I’ve lived in the Washington, D.C., area for more than 17 years now and have commuted from Northern Virginia into the city all of that time except the last few months. I love my new commute to Alexandria, Va., much better for various reasons.
Add to the list the perpetual threat of a “commuter tax” being imposed by the District of Columbia. The idea — one of the most economically foolhardy ideas envisioned by bureaucrats who somehow always manage to best themselves in that area — has been floated for longer than I’ve been in the area, and its fans will never stop fighting for the tax.
They’re not above imposing a commuter tax by subterfuge, either:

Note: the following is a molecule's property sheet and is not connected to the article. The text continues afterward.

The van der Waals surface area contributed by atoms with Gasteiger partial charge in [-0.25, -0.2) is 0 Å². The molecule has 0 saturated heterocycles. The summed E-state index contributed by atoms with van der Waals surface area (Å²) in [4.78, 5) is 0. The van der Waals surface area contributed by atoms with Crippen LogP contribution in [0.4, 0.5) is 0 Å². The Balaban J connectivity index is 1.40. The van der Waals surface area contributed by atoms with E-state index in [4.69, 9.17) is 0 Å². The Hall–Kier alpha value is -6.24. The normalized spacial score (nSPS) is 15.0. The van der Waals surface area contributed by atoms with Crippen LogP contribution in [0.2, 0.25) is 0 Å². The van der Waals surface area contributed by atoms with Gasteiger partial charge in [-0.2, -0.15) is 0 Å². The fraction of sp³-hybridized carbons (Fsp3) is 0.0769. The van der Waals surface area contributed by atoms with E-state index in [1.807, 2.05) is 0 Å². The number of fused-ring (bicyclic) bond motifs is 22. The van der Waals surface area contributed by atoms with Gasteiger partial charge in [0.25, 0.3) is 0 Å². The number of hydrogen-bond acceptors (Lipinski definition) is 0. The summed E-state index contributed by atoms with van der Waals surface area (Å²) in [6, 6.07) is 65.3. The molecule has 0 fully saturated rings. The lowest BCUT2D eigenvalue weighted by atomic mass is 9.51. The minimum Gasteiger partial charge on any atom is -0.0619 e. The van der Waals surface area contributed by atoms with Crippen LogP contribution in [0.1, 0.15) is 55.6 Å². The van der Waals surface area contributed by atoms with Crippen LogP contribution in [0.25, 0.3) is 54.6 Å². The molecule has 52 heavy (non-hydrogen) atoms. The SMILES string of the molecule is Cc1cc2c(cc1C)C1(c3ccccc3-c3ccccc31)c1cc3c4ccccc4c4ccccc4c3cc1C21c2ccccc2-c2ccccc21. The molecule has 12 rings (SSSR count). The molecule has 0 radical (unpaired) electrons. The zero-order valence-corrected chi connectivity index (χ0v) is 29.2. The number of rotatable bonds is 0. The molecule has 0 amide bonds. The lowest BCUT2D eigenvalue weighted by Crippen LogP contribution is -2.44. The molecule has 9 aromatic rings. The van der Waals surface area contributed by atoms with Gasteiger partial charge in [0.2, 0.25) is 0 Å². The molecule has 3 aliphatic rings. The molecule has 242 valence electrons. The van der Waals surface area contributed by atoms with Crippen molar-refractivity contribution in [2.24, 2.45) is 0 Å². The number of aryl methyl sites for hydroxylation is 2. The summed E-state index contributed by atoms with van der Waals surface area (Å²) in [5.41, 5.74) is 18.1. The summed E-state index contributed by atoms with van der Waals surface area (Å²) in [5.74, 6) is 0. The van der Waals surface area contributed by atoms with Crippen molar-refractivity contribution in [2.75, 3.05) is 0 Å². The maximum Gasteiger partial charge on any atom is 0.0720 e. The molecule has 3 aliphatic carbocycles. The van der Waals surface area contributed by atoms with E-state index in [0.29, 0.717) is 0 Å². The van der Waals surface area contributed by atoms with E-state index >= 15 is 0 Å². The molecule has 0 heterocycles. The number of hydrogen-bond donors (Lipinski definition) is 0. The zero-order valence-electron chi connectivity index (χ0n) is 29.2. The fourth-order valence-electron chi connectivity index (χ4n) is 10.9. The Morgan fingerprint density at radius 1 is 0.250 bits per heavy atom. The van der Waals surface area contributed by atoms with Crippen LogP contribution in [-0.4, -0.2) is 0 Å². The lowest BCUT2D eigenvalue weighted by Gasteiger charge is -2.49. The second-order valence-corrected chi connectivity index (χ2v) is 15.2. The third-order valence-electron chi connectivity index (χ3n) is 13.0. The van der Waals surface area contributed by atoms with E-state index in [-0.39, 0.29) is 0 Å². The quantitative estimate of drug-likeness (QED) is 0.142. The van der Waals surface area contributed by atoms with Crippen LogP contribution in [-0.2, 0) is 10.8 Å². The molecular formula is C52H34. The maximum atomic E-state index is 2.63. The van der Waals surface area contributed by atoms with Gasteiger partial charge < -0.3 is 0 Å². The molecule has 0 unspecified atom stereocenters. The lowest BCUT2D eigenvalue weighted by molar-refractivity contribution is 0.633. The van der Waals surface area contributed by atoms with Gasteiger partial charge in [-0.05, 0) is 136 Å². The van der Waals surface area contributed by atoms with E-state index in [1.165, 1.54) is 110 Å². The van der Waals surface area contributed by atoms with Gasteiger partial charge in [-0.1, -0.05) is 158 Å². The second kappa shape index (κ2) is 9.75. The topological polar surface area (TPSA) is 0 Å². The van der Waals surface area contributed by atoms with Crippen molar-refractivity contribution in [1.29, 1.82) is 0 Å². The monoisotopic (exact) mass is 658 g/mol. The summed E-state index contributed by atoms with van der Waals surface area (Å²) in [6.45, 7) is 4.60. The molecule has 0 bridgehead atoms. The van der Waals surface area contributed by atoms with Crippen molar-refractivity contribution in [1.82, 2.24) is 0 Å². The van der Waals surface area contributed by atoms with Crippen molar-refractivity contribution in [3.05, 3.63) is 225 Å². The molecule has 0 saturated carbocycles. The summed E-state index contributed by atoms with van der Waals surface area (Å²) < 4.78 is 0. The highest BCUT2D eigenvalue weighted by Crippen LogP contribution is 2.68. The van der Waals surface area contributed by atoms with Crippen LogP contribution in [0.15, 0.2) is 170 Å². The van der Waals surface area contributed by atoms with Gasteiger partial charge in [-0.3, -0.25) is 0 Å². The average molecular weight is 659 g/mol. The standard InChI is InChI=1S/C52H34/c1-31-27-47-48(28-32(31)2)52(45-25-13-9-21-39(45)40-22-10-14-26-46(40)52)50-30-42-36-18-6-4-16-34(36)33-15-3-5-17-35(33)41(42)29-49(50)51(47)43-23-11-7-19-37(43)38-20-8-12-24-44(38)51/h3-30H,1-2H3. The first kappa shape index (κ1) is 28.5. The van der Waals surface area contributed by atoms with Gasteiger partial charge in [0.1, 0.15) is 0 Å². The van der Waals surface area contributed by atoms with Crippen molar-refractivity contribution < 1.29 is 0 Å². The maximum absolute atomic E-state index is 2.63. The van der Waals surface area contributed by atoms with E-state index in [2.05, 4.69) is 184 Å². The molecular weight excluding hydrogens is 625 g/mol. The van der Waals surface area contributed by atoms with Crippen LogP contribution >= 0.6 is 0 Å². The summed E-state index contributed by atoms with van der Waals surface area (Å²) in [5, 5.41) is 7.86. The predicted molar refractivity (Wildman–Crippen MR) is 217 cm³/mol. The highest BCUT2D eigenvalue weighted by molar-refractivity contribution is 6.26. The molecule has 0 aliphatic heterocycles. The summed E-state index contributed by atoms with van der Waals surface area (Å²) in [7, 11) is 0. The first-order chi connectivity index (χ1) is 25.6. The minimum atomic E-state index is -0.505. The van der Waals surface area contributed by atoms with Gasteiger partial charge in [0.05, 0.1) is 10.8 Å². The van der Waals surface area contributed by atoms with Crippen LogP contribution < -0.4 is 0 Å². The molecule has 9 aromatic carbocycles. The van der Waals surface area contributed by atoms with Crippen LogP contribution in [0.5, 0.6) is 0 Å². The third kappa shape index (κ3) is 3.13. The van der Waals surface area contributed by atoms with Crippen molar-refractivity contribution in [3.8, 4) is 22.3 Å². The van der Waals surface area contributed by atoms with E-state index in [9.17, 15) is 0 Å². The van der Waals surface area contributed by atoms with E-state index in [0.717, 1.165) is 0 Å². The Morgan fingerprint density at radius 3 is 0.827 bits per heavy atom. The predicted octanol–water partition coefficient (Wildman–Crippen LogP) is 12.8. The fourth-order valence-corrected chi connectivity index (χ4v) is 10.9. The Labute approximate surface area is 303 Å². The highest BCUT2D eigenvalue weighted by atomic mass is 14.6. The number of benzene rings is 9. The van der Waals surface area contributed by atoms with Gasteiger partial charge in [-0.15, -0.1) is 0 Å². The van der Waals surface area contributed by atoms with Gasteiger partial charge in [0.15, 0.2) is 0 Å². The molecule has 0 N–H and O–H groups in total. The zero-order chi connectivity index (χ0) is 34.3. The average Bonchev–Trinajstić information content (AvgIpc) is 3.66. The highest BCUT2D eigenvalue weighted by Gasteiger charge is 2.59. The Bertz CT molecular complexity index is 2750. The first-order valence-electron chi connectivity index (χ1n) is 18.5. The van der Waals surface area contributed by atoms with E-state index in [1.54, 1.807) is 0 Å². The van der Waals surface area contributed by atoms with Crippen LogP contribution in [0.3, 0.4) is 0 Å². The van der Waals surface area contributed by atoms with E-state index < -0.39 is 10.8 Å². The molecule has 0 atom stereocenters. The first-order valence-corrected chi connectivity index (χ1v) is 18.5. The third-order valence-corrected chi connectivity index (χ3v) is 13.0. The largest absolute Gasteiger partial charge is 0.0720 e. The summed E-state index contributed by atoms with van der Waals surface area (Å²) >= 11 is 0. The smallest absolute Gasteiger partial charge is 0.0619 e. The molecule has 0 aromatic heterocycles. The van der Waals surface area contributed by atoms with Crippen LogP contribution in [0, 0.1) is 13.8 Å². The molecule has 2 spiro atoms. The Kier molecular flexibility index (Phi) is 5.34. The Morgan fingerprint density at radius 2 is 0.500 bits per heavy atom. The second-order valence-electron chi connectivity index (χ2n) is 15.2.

The recent clean air bill introduced by D.C. Council members Jim Graham and Phil Mendelson should be called what it really is: a proposal for a de facto commuter tax.
The “Department of Transportation Clean Air Compliance Fee Act of 2008” would impose a fee on all employee parking spaces that do not “generate sales and use tax directed to the District Department of Transportation Unified Fund.”
If enacted, the bill would require businesses to pay $25 per month per parking space in which an employee parks a motor vehicle at least two days per week whether or not those spaces are identified as or even reserved for employees. And although the fee is technically imposed on the landowner, the bill allows the fee to be passed on to whomever uses the spaces — the commuters.